Kolrosing is a scandinavian technique whereby the carver makes shallow cuts into the surface of the wood and drives a pigment into the cuts. It is similar to scrimshaw designs in ivory and even tattooing in skin. While the wood does not "heal" as a tattoo would, the fibers can be burnished to lay over the cut, and once a drying oil like flaxseed is applied and dries, the pigment is pretty well held in place.
There are lots of great resources on the web to get you started. Del Stubbs at Pinewood Forge has a great intro to kolrosing page and sells really nice kolrosing knives, though you can use most any knife. His are nice because the blade has a sweeping radius, which allows for tight turns without the blade "jumping" out of the piece, and the angle of the blade lets the edge enter gradually, compressing/cutting the fibers neatly even if you are cutting against the grain. I also like the width of the blade, which forces the wood fibers apart and creates a good pocket for the pigment. Finally, the round handle reminds me of a pencil, and as such can be spun to achieve tight turns (if you are careful!)
No need for deep cuts! They will be marginally darker and wider than shallow cuts, but only barely, and if you really auger down into the wood you will have a hard time making smooth lines. Watch the grain direction as your lines come together. You can inadvertently dislodge a chip under certain circumstances (see the stem of the leaf on the right in the image below.) Use really fine powder. Well ground coffee works great, but I like taking the powder that remains at the bottom of the grinder. Powdered coffee like Nescafe works well too. I have also experimented with milk paint powder for a colored effect, though the tone is hard to distinguish. You don't necessarily have to sand the wood surface before hand, but treating the wood with a rub of beeswax or another sealant can keep the coffee from staining the surrounding wood and hiding your design. Lots of people like basketweave designs, but I prefer more freehand and flowing lines. It is challenging to get fluid curves. Sometimes it works out, like here:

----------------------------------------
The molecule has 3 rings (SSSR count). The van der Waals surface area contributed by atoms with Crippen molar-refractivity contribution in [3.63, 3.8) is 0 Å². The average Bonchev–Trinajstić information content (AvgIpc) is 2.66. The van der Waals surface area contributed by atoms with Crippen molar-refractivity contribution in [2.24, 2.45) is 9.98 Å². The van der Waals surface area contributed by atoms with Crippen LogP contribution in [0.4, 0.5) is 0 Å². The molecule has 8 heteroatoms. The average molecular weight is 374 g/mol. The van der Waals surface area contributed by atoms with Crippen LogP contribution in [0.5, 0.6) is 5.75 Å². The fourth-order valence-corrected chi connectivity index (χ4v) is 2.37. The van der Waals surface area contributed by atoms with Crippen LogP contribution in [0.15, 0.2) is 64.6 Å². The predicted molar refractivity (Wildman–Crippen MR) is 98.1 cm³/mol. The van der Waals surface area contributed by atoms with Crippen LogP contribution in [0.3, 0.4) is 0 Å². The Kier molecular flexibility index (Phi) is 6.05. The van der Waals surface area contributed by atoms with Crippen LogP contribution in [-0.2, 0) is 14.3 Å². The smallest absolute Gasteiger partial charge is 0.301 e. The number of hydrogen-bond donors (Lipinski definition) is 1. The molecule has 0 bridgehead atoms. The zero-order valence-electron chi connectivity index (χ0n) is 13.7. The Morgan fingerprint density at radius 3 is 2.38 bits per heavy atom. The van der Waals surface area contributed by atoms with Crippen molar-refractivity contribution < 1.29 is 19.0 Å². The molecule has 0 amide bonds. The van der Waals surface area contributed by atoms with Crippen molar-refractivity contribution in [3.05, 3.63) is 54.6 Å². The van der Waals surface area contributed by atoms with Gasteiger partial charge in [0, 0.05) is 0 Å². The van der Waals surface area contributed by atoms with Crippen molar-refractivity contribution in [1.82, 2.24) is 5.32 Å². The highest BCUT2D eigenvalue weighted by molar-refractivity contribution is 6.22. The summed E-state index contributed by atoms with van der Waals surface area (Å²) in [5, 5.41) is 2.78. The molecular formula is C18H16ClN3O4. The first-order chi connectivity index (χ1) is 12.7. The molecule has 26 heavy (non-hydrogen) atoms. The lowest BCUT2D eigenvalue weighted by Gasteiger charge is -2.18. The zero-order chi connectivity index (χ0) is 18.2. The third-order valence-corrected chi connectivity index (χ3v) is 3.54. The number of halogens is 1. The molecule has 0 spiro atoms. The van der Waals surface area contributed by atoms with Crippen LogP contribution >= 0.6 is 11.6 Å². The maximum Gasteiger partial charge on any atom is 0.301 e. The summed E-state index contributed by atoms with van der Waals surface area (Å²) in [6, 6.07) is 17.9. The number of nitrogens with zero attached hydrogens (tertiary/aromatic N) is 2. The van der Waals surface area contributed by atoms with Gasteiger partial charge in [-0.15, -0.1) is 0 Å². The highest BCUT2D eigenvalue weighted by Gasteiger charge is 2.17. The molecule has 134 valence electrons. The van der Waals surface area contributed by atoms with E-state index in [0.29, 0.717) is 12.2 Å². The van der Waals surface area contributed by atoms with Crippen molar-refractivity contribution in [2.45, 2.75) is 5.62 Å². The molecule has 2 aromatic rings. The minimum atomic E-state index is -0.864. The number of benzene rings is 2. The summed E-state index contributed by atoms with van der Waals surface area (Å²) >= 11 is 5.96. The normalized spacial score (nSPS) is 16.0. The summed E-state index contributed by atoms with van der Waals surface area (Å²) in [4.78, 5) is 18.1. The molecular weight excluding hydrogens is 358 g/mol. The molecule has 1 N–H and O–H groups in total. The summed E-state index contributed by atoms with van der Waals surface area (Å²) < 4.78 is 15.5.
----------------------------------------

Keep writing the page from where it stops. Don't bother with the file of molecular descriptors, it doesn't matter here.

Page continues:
Other times it does not...
post on some of my work, the spoon third from the left has some cross hatching to indicate shadow. The one on the right was done with green milk paint. It also lost some of its coloration, as I did not burnish the surface enough. You can also sand the surface lightly to close the fibers.
I find that the hardest part of kolrosing is letting go. After finishing a spoon that you feel proud of, it can be hard to take a risk and scratch it all up. Like getting your first tattoo, or your first "visible" tattoo, it can be hard to get your head around permanently altering a pristine surface. But once you cross that threshold, it can be hard to stop!
After my pal Oliver came to stay for week, we traded spoons. He chose one of my more heavily kolrosed spoons to take with him, saying something like, "Well, I have to take that one, because it is rad!" His comment got me thinking. What is "radical" about that spoon?
Is it the spoon's design? Probably not. There is nothing extraordinary about this spoon. It is a nice spoon, but the design is not out of the ordinary. Even some of the more particular elements of this spoon, like the asymmetrical bowl or the tiny finial, are in fact inspired by Oliver's spoons. He would not find them radical. Was the floral design itself radical? Not so much. Flowers, especially made up ones like this, are not "radical." So what was "rad" about this spoon? I think Oliver's response to the spoon is akin to the response many of us have to tattoos. When we meet a tattooed person, we seldom explore the subject of the tattoos, or admire linework, shading or coloring. Instead, one of the first and most prominent feelings many have is that the commitment of the tattoo, the commitment to permanently alter a pristine surface, is in itself radical, regardless of the subject or execution. Kolrosing is rad, in itself.